I am not sentimental with jewelry. My original e ring was stolen during a home robbery and since that time it's not as sentimental as it was before. My replacement was switched by a crooked jeweler and my current ring is a replacement for that one. As I spend more time on PS I am not as thrilled with my current wedding ring and may replace that one sometime in the future. Through all of that my marriage is still going strong and that is what really matters.
 

pyramid

Ideal_Rock
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It is not that they don't *like* jewellery it is more that it is not what is thought of as a good thing to spend money on. Women would rather spend on their family or holidays or clothes or most often a larger house in the country. The DeBeers promotions were banned I believe in the UK in the early days so people here know very little about diamonds most say 'artificially inflated prices and they are not rare'. I read there were enough around to give every man, woman and child in America a cup full. Coloured stones are thought of as rare over here but also a waste of money unless you are very rich like the Royals. Adiamond some say is a deposit on buying a new house. Large weddings are thought of in the same way. Like 'it is only one day'. Re gender equality most women are earning as much as their husbands but don't want to put money in jewellery - a detached house with a huge garden instead.


acaw2015|1476183023|4085547 said:
Pyramid: "Hardly ever see someone getting another diamond ring, maybe a small diamond cluster. Most people have about 3 coloured stone rings and a wedding band and that is all. Rings are never really thought about unless at engagement time or maybe a coloured ring one Christmas in 30 Christmases. Jewellery is the same, you will hear someone say 'oh I got this pendant maybe 23 years ago now'. I reckon most people only have about 8 items of jewellery."

Honestly this makes me a little sad for the women you describe, unless you mean that they simply dont *like* jewelry or are too poor to actually afford anything more. If someone who loves jewelry happen to have spare cash and have something in mind that they like I dont see the point in not buying? I know people "in the real world" are different than on PS re wanting jewelry so I will have to assume your ladies fall under the category of not wanting it. Otherwise I hope someone will talk to them and/or their husbands about things like gender equality and "you only live once".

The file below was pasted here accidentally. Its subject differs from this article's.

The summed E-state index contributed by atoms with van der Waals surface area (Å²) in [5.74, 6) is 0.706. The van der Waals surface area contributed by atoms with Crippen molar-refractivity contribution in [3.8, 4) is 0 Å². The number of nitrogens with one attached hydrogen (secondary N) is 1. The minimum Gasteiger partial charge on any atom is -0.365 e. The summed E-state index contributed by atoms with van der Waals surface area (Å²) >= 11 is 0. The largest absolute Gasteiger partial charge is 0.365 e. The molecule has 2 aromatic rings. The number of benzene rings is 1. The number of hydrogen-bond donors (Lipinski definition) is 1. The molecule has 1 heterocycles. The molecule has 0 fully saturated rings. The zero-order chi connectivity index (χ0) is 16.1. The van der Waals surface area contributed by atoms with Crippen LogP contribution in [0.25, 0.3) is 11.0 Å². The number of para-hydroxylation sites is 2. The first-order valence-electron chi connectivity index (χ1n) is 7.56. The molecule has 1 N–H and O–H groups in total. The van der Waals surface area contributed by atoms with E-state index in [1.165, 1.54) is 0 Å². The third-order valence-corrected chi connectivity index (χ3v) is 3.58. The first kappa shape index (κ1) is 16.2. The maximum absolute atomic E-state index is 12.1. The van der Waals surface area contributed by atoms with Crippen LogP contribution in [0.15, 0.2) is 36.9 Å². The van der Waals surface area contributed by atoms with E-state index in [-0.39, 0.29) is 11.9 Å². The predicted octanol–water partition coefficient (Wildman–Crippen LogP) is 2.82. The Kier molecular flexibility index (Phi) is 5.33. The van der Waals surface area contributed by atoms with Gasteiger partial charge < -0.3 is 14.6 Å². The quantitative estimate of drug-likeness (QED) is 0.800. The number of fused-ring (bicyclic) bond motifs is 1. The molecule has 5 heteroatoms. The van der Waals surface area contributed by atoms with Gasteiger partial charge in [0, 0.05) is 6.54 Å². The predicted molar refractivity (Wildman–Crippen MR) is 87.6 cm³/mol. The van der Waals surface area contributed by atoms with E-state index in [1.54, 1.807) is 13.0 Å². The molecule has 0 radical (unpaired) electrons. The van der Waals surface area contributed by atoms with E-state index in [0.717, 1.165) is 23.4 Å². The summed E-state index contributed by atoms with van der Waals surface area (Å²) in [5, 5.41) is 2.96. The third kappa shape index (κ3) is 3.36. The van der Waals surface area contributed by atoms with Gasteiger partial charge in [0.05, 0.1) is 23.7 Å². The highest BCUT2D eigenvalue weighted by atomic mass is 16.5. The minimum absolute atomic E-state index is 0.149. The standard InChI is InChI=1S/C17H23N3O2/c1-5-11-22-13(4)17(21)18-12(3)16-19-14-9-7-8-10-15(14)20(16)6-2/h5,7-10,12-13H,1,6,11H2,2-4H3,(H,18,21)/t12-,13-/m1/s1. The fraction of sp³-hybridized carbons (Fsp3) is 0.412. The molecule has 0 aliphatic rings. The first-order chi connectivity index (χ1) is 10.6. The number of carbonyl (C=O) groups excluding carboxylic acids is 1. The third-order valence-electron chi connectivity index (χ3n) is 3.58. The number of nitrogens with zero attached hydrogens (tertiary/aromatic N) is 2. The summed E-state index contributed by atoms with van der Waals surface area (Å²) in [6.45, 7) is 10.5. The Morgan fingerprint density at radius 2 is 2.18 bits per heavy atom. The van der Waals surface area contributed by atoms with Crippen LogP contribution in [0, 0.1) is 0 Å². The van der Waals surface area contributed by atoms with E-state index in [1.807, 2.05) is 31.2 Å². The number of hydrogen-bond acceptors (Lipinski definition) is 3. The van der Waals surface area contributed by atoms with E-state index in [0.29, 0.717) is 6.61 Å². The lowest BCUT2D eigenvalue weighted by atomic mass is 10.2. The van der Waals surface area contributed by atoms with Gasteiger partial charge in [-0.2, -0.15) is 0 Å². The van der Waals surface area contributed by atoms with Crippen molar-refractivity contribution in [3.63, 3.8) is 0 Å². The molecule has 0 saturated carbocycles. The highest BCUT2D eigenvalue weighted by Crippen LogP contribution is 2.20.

There is another thread going on here about "bad juju" from buying used rings. The opinion there seems to be that no bad juju exists. Still, in this thread it seems the "original" engagement ring has some sort of juju because it is so hard to part from it. This is interesting to me because they are all simply material things. I seem to be of the "wrong" opinion in both threads. :lol:

/aca :wavey:
 

OoohShiny

Ideal_Rock
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Apr 25, 2014
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7,173
Jeez, Queenie, you've had terrible luck!
 

kb1gra

Brilliant_Rock
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Jul 6, 2012
Messages
621
For me the only sentimental piece I have is my wedding band. The one that was put on my finger on my wedding day.

The engagement ring I could care less about (I have three that I wear as "engagement rings" and am about to have a 4th arrive, hopefully the last for awhile) and I don't do much with other jewelry. I'm fine with wearing CZ earrings or a cz tennis bracelet and funneling the rest of my money into my horse(s).

I'd have no problem trading up an engagement ring for something different, but I'd have a hard time spending a lot of money. I don't own a ring that cost more than $5k and I doubt I'd be willing to trade up and spend $10k on another ring.
 

Bron357

Ideal_Rock
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Jan 22, 2014
Messages
4,111
I got married very late so I started off where I wanted to finish. I have had the ring restyled recently (after 16 years) because I now have puffy fingers and it couldn't be resized enough.
My mum has been through 5 engagement rings (married 60 years now) and each one has been bigger and brighter!
I think it's a personal decision, some people would never change their original rings, others are very happy to upgrade or restyle as finances allow. I love spending my money on jewellery rather than say holidays or new cars. And again, that's a personal choice.
 

acaw2015

Brilliant_Rock
Premium
Joined
Jun 30, 2015
Messages
763
Pyramid|1476208971|4085708 said:
It is not that they don't *like* jewellery it is more that it is not what is thought of as a good thing to spend money on. Women would rather spend on their family or holidays or clothes or most often a larger house in the country. The DeBeers promotions were banned I believe in the UK in the early days so people here know very little about diamonds most say 'artificially inflated prices and they are not rare'. I read there were enough around to give every man, woman and child in America a cup full. Coloured stones are thought of as rare over here but also a waste of money unless you are very rich like the Royals. Adiamond some say is a deposit on buying a new house. Large weddings are thought of in the same way. Like 'it is only one day'. Re gender equality most women are earning as much as their husbands but don't want to put money in jewellery - a detached house with a huge garden instead.


acaw2015|1476183023|4085547 said: